Picked up a charger with the desulfate function in it not too long ago. Tried it on a car battery that wouldn't stay above 12.5 volts for more than about 3-4 days.
After 3 sessions, it improved to about a week before it dropped the same amount.
So... work? Yes, definitely not snake oil.
But miracle worker? No, unfortunately even a week isn't enough to be a useful battery.
I bought the CTEK (56-353) off Amazon several years ago after seeing how much Jay Leno liked that model.
Its worked pretty amazingly well for me...brought some batteries back that I thought werent ever gonna make it back. It gets used constantly around the homestead for topping different vehicles up that have been sitting through cold snaps, etc.
I'll definitely buy another if this one craps out some day (knock on wood).
To be clear
We did this with the salts, not using a gizmo.
The time we spent we could have at the time gotten an equivalent battery for $120. I think he slant $20 on the chemical kit and it was nasty dealing with the chemicals and we spent an hour or more understanding what got do and doing it.
My brother got into solar power for his house. he bought second hand refurbished solar batteries for his set up. The seller had desulfecated, (if that's a word), the batteries and tested them so they were holding around 90 -95% or more of new batteries. Cost wise to the holding power gave them value for money.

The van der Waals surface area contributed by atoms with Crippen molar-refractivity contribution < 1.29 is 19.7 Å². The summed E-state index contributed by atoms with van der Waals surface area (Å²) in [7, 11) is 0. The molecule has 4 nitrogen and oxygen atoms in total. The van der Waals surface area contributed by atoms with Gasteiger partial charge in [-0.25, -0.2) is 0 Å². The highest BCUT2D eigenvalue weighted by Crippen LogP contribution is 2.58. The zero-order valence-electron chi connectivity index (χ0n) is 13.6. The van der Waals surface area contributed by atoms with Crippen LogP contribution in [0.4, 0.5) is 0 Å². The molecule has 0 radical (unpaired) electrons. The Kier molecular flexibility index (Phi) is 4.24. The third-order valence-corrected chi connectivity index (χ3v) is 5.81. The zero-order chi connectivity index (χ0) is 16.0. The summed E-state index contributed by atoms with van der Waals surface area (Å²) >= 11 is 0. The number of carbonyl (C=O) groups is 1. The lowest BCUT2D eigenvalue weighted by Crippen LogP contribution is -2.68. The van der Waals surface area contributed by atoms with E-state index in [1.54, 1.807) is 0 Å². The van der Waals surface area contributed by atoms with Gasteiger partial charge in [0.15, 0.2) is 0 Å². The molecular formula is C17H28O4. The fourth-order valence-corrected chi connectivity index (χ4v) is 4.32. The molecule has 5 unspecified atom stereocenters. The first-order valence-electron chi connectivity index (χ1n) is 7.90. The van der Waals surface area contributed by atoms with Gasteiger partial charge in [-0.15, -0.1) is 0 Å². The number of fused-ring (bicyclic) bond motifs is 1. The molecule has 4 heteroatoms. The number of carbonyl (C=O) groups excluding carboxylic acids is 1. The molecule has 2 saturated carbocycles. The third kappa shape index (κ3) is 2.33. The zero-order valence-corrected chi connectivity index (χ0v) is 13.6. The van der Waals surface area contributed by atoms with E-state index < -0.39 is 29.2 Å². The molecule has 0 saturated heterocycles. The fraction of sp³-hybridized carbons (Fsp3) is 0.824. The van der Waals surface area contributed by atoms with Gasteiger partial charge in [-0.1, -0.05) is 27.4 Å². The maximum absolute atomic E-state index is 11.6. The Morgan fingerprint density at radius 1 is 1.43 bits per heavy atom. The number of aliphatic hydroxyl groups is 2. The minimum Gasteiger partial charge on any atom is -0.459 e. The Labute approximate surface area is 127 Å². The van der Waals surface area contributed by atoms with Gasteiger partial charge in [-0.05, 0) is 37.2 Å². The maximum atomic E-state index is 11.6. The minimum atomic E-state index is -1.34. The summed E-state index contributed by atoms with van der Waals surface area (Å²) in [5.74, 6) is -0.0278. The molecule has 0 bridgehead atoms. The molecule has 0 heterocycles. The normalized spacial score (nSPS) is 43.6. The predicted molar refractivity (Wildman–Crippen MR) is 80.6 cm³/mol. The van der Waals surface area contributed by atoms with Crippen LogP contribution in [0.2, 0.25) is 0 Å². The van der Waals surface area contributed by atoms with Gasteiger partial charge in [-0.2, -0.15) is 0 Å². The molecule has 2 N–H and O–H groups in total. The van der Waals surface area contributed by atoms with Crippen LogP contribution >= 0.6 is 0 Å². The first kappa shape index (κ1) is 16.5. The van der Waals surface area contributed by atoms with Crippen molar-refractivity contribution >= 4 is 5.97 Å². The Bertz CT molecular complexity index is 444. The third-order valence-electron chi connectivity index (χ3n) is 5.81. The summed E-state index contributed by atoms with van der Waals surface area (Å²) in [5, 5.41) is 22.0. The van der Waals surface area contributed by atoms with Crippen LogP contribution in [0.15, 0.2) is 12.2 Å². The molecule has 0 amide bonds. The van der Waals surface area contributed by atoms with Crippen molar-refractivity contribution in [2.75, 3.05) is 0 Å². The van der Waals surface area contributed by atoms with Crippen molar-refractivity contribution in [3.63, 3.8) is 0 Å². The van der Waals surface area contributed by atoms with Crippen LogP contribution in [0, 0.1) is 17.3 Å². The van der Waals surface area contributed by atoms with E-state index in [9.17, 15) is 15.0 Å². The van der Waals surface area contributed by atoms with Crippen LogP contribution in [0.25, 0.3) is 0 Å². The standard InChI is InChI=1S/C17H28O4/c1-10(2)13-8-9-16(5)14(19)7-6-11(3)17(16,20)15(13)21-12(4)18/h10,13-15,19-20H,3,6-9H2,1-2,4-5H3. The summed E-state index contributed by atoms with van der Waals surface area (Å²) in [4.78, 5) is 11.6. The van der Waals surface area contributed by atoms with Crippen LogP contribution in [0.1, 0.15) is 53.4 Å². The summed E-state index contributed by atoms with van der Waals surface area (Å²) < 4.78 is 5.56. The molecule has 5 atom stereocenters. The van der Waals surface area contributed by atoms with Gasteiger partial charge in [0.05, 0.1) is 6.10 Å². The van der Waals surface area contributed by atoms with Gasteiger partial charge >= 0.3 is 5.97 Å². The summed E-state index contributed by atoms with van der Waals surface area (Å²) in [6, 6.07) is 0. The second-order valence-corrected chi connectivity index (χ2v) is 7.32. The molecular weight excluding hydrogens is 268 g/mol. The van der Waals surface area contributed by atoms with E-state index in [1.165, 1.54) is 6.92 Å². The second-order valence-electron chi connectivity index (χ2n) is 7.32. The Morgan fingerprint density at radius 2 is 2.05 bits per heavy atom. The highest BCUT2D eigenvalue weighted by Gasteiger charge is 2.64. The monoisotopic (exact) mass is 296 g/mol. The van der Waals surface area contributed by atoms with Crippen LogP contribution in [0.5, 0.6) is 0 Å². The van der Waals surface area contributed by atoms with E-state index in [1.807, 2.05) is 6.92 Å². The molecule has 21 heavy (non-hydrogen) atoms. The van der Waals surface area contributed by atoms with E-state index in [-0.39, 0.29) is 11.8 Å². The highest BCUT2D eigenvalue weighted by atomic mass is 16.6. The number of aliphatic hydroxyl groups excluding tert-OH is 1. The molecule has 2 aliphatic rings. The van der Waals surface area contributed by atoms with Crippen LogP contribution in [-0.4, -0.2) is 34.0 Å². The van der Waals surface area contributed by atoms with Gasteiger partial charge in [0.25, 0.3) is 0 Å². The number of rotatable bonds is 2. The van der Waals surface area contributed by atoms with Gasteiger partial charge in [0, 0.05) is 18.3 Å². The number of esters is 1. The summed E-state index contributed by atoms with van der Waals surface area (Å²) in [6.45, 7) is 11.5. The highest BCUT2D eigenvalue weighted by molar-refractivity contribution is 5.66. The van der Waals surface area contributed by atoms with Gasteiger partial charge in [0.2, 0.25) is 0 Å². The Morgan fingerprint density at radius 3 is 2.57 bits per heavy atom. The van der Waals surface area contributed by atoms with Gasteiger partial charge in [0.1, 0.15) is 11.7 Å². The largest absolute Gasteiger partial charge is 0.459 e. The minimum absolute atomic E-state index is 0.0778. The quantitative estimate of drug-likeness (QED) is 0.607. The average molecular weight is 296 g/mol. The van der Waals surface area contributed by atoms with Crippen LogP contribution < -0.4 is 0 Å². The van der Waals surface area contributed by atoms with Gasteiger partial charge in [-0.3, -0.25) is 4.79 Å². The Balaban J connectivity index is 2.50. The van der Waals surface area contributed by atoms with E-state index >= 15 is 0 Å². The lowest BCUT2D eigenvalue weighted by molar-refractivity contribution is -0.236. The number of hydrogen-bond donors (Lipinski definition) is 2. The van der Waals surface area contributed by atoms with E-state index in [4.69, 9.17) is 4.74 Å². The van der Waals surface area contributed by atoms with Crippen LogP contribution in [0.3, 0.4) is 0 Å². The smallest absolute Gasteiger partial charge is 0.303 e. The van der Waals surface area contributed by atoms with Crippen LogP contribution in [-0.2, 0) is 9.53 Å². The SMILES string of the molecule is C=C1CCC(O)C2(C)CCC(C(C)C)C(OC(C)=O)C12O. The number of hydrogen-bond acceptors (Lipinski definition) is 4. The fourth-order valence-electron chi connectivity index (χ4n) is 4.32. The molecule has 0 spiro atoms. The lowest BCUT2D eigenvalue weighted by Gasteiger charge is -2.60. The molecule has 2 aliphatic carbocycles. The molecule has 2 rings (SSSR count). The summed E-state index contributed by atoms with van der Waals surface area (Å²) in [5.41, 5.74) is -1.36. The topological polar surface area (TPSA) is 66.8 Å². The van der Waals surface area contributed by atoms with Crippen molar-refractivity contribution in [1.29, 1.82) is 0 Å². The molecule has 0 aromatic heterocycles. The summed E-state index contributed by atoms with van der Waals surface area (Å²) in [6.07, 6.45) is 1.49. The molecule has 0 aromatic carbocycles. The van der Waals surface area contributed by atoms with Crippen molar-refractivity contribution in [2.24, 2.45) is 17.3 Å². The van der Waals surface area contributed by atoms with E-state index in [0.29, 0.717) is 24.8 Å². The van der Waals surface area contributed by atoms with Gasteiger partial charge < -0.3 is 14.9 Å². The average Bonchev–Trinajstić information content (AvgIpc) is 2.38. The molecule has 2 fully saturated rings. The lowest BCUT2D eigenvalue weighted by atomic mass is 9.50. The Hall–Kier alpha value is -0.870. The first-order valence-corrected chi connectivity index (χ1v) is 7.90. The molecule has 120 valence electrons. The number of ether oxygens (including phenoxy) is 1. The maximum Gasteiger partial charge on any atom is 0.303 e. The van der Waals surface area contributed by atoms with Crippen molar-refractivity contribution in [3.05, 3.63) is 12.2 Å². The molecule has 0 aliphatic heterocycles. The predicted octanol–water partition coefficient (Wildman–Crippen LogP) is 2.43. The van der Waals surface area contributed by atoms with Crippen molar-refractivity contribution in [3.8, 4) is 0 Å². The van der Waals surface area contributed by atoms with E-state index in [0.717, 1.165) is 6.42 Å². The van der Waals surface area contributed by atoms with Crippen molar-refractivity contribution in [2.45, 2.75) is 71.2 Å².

My understanding is it also depends on how bad the damage is to the battery. with a vehicle it needs to be done before the battery has got to the point where the output is reduced. if a battery is 3 year old and still working then it would be a good time to do it.
I've used these a few times with limited success. First time was for wet cell batteries in a camper trailer. Ran it about three times, didn't work at all.
I used another a few months ago on the TX650 AGM battery. It seemed to work alright, held it's charge overnight, but cranking power still wasn't enough to crank over the engine.
I did a post on it here not that long ago.
I think these are best used regularly on new batteries to prevent sulphation, not a lot of use on old batteries that have stopped performing.
I have read you can put baking soda, caustic soda or Epsom salts into a wet cell to revive it, but I think you can take that with a pinch of salt. Perhaps one of these in conjunction with a desulphater might work. I wouldn't stand to close though.
But where on earth would you find a wet cell these days.
Yeah mebby, notice those pulse desulfator chargers that were all the rage a couple years ago have mostly disappeared.
I keep an old non automatic charger around to bring back seriously discharged batteries but I never trust them again.
I have a charger with a "doctor" feature. I thought about using it on my rv's deep cycle battery that is currently (no pun intended) mostly dead. I'm not even going to try. It's 5 years old and doesn't owe me a thing. I'm not going to get fancy with it (as in Li-ion replacement Expensive, much?), just a plain old (new) battery. It should last me another 5 years...